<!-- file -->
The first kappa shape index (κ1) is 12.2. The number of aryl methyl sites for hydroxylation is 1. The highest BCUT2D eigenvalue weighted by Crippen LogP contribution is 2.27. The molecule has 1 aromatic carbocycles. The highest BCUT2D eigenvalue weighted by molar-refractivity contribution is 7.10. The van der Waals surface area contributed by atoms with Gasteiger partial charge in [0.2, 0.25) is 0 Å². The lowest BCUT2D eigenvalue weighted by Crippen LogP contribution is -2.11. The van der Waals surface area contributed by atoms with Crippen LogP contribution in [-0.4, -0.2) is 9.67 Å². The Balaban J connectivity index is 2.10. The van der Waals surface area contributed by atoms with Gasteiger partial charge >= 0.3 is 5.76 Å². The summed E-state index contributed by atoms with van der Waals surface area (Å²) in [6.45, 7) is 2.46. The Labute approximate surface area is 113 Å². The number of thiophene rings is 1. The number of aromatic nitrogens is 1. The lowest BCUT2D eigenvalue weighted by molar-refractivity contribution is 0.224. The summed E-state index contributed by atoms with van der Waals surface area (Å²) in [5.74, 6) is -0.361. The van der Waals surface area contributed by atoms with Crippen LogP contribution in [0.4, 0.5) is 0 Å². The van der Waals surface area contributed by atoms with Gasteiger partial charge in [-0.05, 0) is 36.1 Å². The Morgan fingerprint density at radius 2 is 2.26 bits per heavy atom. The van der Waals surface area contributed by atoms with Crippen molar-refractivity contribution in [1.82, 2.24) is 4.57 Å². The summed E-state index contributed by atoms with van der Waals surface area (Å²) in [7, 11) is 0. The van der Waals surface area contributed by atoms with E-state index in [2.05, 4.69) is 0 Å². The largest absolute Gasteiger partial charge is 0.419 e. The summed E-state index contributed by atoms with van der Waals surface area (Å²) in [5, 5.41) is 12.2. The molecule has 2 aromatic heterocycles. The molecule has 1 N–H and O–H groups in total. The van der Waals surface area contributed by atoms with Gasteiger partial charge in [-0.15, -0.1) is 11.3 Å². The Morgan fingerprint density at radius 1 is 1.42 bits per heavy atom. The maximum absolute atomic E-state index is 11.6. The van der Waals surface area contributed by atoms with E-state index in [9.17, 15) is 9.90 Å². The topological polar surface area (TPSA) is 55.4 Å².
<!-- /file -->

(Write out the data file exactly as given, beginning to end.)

The first kappa shape index (κ1) is 12.2. The number of aryl methyl sites for hydroxylation is 1. The highest BCUT2D eigenvalue weighted by Crippen LogP contribution is 2.27. The molecule has 1 aromatic carbocycles. The highest BCUT2D eigenvalue weighted by molar-refractivity contribution is 7.10. The van der Waals surface area contributed by atoms with Gasteiger partial charge in [0.2, 0.25) is 0 Å². The lowest BCUT2D eigenvalue weighted by Crippen LogP contribution is -2.11. The van der Waals surface area contributed by atoms with Crippen LogP contribution in [-0.4, -0.2) is 9.67 Å². The Balaban J connectivity index is 2.10. The van der Waals surface area contributed by atoms with Gasteiger partial charge >= 0.3 is 5.76 Å². The summed E-state index contributed by atoms with van der Waals surface area (Å²) in [6.45, 7) is 2.46. The Labute approximate surface area is 113 Å². The number of thiophene rings is 1. The number of aromatic nitrogens is 1. The lowest BCUT2D eigenvalue weighted by molar-refractivity contribution is 0.224. The summed E-state index contributed by atoms with van der Waals surface area (Å²) in [5.74, 6) is -0.361. The van der Waals surface area contributed by atoms with Crippen LogP contribution in [0.4, 0.5) is 0 Å². The van der Waals surface area contributed by atoms with Gasteiger partial charge in [-0.05, 0) is 36.1 Å². The Morgan fingerprint density at radius 2 is 2.26 bits per heavy atom. The van der Waals surface area contributed by atoms with Crippen molar-refractivity contribution in [1.82, 2.24) is 4.57 Å². The summed E-state index contributed by atoms with van der Waals surface area (Å²) in [7, 11) is 0. The van der Waals surface area contributed by atoms with E-state index in [2.05, 4.69) is 0 Å². The largest absolute Gasteiger partial charge is 0.419 e. The summed E-state index contributed by atoms with van der Waals surface area (Å²) in [5, 5.41) is 12.2. The molecule has 2 aromatic heterocycles. The molecule has 1 N–H and O–H groups in total. The van der Waals surface area contributed by atoms with Gasteiger partial charge in [-0.15, -0.1) is 11.3 Å². The Morgan fingerprint density at radius 1 is 1.42 bits per heavy atom. The maximum absolute atomic E-state index is 11.6. The van der Waals surface area contributed by atoms with E-state index in [9.17, 15) is 9.90 Å². The topological polar surface area (TPSA) is 55.4 Å².